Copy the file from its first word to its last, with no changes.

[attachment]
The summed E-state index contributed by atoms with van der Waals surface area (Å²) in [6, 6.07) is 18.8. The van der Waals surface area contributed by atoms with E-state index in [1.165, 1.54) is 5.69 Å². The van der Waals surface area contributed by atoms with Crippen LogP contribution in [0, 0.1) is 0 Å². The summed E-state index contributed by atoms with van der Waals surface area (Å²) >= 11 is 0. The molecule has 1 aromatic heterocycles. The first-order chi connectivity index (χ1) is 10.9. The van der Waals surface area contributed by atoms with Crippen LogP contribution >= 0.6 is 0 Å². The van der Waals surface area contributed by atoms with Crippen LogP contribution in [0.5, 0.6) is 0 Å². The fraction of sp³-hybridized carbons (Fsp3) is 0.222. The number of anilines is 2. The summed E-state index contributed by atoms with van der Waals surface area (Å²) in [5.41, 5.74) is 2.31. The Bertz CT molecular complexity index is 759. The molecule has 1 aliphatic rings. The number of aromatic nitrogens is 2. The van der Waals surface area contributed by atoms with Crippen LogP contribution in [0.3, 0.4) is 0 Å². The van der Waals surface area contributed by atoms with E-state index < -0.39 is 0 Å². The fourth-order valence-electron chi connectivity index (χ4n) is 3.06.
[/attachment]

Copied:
The summed E-state index contributed by atoms with van der Waals surface area (Å²) in [6, 6.07) is 18.8. The van der Waals surface area contributed by atoms with E-state index in [1.165, 1.54) is 5.69 Å². The van der Waals surface area contributed by atoms with Crippen LogP contribution in [0, 0.1) is 0 Å². The summed E-state index contributed by atoms with van der Waals surface area (Å²) >= 11 is 0. The molecule has 1 aromatic heterocycles. The first-order chi connectivity index (χ1) is 10.9. The van der Waals surface area contributed by atoms with Crippen LogP contribution >= 0.6 is 0 Å². The van der Waals surface area contributed by atoms with Crippen LogP contribution in [0.5, 0.6) is 0 Å². The fraction of sp³-hybridized carbons (Fsp3) is 0.222. The number of anilines is 2. The summed E-state index contributed by atoms with van der Waals surface area (Å²) in [5.41, 5.74) is 2.31. The Bertz CT molecular complexity index is 759. The molecule has 1 aliphatic rings. The number of aromatic nitrogens is 2. The van der Waals surface area contributed by atoms with Crippen LogP contribution in [0.3, 0.4) is 0 Å². The van der Waals surface area contributed by atoms with E-state index < -0.39 is 0 Å². The fourth-order valence-electron chi connectivity index (χ4n) is 3.06.